Transport Canada remains silent on ending anchorages proposal

Derek Kilbourn

Sounder News

Tuesday, February 13 2018

A meeting between Federal Transportation Minister Marc Garneau and the Islands Trust Executive Committee was cancelled this past week by the Minister.

The agenda for the meeting had been anchorages in the southern gulf islands, including the five still being proposed off Gabriola’s northeast shoreline.

Opponents of those anchorages have been waiting for an interim policy for management of anchorages on Canada’s west coast - so far there has been no such policy put in place. It was hoped that discussions between the Islands Trust and the Minister might see that finally happening.

According to Annie Joannette, Senior Communications Advisor with Transport Canada, Minister Garneau was not able to make the meeting due to scheduling changes.

She said an announcement regarding anchorages will be forthcoming in 2018. 

She did not say whether that announcement is part of the interim measures or a longer-term announcement. 

Joannette said that “under the Oceans Protection Plan Anchorages Initiative, the Government of Canada will work to reduce marine traffic congestion by developing a national framework. This framework will guide a formal process to identify anchorages and manage vessels anchored outside of port boundaries.”

Chris Straw, President of the Gabriolans Against Freighter Anchorages, said, “Our feeling is, there are currently 79 available anchorages to ships throughout the Salish Sea. 

“We don’t think they need any more; if anything, we believe through better efficiencies, they [the shipping industry and Port Vancouver] would require much fewer.”

Gabriolan Sheila Malcolmson, MP for Nanaimo-Ladysmith, stood up during Question Period this past Friday in the House of Commons saying, “Gabriola Island opposes new freighter anchorages proposed off our shores. 

“For Wyoming coal exports to China there is zero local benefit. Our Chamber of Commerce, local governments, and fishermen all say bulk anchorages threaten the community and the sensitive ecology of our coast.

“The Liberals promised no projects without social license, and promised reports on consultation that are missing. Now that habitat protection has been restored to the Fisheries Act it reveals that this review was faulty. Will the Minister listen to Gabriolans and stop these bulk anchorages now?”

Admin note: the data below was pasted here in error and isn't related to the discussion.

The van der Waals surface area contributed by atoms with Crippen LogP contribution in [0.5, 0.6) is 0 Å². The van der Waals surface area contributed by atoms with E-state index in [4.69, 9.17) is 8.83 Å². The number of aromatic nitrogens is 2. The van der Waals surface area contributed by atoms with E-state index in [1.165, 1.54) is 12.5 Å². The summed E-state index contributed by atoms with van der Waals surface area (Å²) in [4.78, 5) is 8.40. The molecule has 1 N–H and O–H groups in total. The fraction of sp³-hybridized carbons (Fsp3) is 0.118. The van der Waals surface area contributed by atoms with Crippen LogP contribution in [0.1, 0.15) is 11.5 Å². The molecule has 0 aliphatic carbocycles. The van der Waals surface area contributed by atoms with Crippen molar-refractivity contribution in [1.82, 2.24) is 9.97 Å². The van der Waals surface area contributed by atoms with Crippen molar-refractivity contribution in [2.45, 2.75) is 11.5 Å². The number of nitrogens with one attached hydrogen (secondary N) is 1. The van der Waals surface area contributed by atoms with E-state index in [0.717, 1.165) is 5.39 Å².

She was answered by Terry Beech, Liberal MP for Burnaby-Mt. Seymour, and Parliamentary Secretary to the Minister of Fisheries, Oceans, and the Canadian Coast Guard.

Beech said, “Our government is pleased to be delivering on our promise to restore lost protections and incorporate modern safeguards into the Fisheries Act. These proposed amendments will restore lost protections by returning to comprehensive protections against harming fish and fish habitats, and strengthening the role of indigenous peoples and project reviews, monitoring and policy.

“Our government will also invest more than $280 million to support the restoration of lost protections to fish and to incorporate modern safeguards. We have consulted broadly to ensure that changes to the Act focus on those areas that matter the most to Canadians.”

Malcolmson spoke to the Sounder afterwards saying her question was not meant to be part of a bigger discussion around the government’s return to environmental protection.

“Rather it was a precise question asking the Minister to stop these bulk anchorages now.

“We are very disappointed that the Parliamentary Secretary did not answer the serious concerns of my community, especially since Terry grew up a stone’s throw away. I also sent a letter on Dec. 14 to the Transport Minister, and I still have not received a reply.”